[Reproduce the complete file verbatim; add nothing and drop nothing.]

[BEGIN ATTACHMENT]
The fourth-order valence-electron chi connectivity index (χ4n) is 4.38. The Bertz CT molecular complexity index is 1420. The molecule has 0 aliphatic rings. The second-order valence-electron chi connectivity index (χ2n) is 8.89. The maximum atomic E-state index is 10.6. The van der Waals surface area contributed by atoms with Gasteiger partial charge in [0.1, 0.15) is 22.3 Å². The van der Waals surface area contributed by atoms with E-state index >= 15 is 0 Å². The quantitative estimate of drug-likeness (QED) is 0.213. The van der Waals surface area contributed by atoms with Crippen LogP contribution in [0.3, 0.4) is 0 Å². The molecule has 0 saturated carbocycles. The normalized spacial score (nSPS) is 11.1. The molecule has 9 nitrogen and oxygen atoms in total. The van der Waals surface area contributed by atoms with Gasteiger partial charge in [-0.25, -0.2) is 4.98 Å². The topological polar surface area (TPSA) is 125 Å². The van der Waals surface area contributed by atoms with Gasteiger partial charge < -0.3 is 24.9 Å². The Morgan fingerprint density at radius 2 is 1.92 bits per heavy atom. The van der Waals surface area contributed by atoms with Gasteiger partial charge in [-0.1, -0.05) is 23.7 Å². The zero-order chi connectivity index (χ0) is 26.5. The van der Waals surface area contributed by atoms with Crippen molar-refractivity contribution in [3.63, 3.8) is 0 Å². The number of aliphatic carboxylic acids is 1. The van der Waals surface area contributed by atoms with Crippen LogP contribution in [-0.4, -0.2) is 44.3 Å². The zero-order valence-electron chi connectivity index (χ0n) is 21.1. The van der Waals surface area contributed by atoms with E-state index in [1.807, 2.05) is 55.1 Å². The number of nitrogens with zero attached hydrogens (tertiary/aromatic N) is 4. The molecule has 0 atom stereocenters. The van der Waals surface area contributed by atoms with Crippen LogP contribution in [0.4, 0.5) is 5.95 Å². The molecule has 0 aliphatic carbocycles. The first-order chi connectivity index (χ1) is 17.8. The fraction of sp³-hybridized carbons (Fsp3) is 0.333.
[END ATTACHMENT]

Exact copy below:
The fourth-order valence-electron chi connectivity index (χ4n) is 4.38. The Bertz CT molecular complexity index is 1420. The molecule has 0 aliphatic rings. The second-order valence-electron chi connectivity index (χ2n) is 8.89. The maximum atomic E-state index is 10.6. The van der Waals surface area contributed by atoms with Gasteiger partial charge in [0.1, 0.15) is 22.3 Å². The van der Waals surface area contributed by atoms with E-state index >= 15 is 0 Å². The quantitative estimate of drug-likeness (QED) is 0.213. The van der Waals surface area contributed by atoms with Crippen LogP contribution in [0.3, 0.4) is 0 Å². The molecule has 0 saturated carbocycles. The normalized spacial score (nSPS) is 11.1. The molecule has 9 nitrogen and oxygen atoms in total. The van der Waals surface area contributed by atoms with Gasteiger partial charge in [-0.25, -0.2) is 4.98 Å². The topological polar surface area (TPSA) is 125 Å². The van der Waals surface area contributed by atoms with Gasteiger partial charge < -0.3 is 24.9 Å². The Morgan fingerprint density at radius 2 is 1.92 bits per heavy atom. The van der Waals surface area contributed by atoms with Gasteiger partial charge in [-0.1, -0.05) is 23.7 Å². The zero-order chi connectivity index (χ0) is 26.5. The van der Waals surface area contributed by atoms with Crippen molar-refractivity contribution in [3.63, 3.8) is 0 Å². The number of aliphatic carboxylic acids is 1. The van der Waals surface area contributed by atoms with Crippen LogP contribution in [-0.4, -0.2) is 44.3 Å². The zero-order valence-electron chi connectivity index (χ0n) is 21.1. The van der Waals surface area contributed by atoms with E-state index in [1.807, 2.05) is 55.1 Å². The number of nitrogens with zero attached hydrogens (tertiary/aromatic N) is 4. The molecule has 0 atom stereocenters. The van der Waals surface area contributed by atoms with Crippen LogP contribution in [0.4, 0.5) is 5.95 Å². The molecule has 0 aliphatic carbocycles. The first-order chi connectivity index (χ1) is 17.8. The fraction of sp³-hybridized carbons (Fsp3) is 0.333.